You should know that I’m not really a fan. I don’t think I’ll ever say “let me tell you about my favorite year…” and then jump into a humorous or heartwarming story about the last 12 months. It could happen, but I doubt it.
You were off to a great start…
and then, WHAM!
This year has been hard for my family. I say that knowing it has been easier for us than for most families. When the time came to shelter at home, we had a home. We had food and pretty good wifi and toilet paper. My kids are able to manage their own virtual learning and I was able to work from my couch and kitchen table. My husband has worked from home for many years—both he and the dog were gracious as we invaded their usual routines.
While I worried quite a bit about money, the truth is we were never in danger of losing our home or cars or jobs. That is certainly a privilege.
This fall, my husband and college-age son contracted Coronavirus. Once again, we were lucky. They were both able to recover at home and don’t seem to have any lasting difficulties. I hope that continues to be true.
And still, it has been hard. I don’t feel entirely like myself. I’m not as energetic as usual or as optimistic. The 2020 version of me isn’t my best self. I’m not as effective or as delightful at a distance.
I’m a people person. I love people and being with them and showing my fondness for them through hugs and pats. As best I can recall, I’ve hugged five people outside my family since March. That’s probably not an actual number, but it certainly feels true!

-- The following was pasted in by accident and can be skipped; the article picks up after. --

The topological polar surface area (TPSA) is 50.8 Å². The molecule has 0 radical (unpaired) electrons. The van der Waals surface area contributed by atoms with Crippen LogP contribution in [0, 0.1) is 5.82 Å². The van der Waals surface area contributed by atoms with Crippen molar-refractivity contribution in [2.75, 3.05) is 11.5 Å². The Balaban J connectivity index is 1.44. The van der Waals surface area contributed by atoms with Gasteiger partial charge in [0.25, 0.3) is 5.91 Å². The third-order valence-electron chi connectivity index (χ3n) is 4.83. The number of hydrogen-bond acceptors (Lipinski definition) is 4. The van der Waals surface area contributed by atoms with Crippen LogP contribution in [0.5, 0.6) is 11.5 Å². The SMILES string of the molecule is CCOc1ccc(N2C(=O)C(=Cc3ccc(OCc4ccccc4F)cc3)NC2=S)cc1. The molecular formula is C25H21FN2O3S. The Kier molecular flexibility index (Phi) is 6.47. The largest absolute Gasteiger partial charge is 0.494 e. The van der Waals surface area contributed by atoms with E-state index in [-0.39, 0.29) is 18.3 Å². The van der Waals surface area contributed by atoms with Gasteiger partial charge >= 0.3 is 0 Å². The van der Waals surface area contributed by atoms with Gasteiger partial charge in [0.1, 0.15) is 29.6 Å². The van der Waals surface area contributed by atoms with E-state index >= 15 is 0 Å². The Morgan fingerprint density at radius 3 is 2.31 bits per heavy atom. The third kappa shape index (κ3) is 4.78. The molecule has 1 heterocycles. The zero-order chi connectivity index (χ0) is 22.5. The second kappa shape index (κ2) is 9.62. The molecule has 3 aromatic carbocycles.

I’m an elementary school counselor. In the spring, I learned to do my job remotely, using technology tools to meet the needs of kids and families. Since September I’ve been back at school, supporting face-to-face and online learners. If you ask them what I care most about, I’m sure they would say “wearing my mask over my nose and mouth.” Some days, I’m anxious and afraid.
I’m a mom. I treasure extra time with my kids at home and grieve the special events we missed out on. I’m grateful that our school district worked so hard to create lasting memories for the Class of 2020 (#LPSLeads) and sad that only three of us were able to watch my baby graduate from high school in person.
For much of the last 12 months, I seemed to be in survival mode. In 2021, I want to follow the example of Dr. Maya Angelou: My mission in life is not merely to survive, but to thrive; and to do so with some passion, some compassion, some humor and some style.
With gratitude and hope,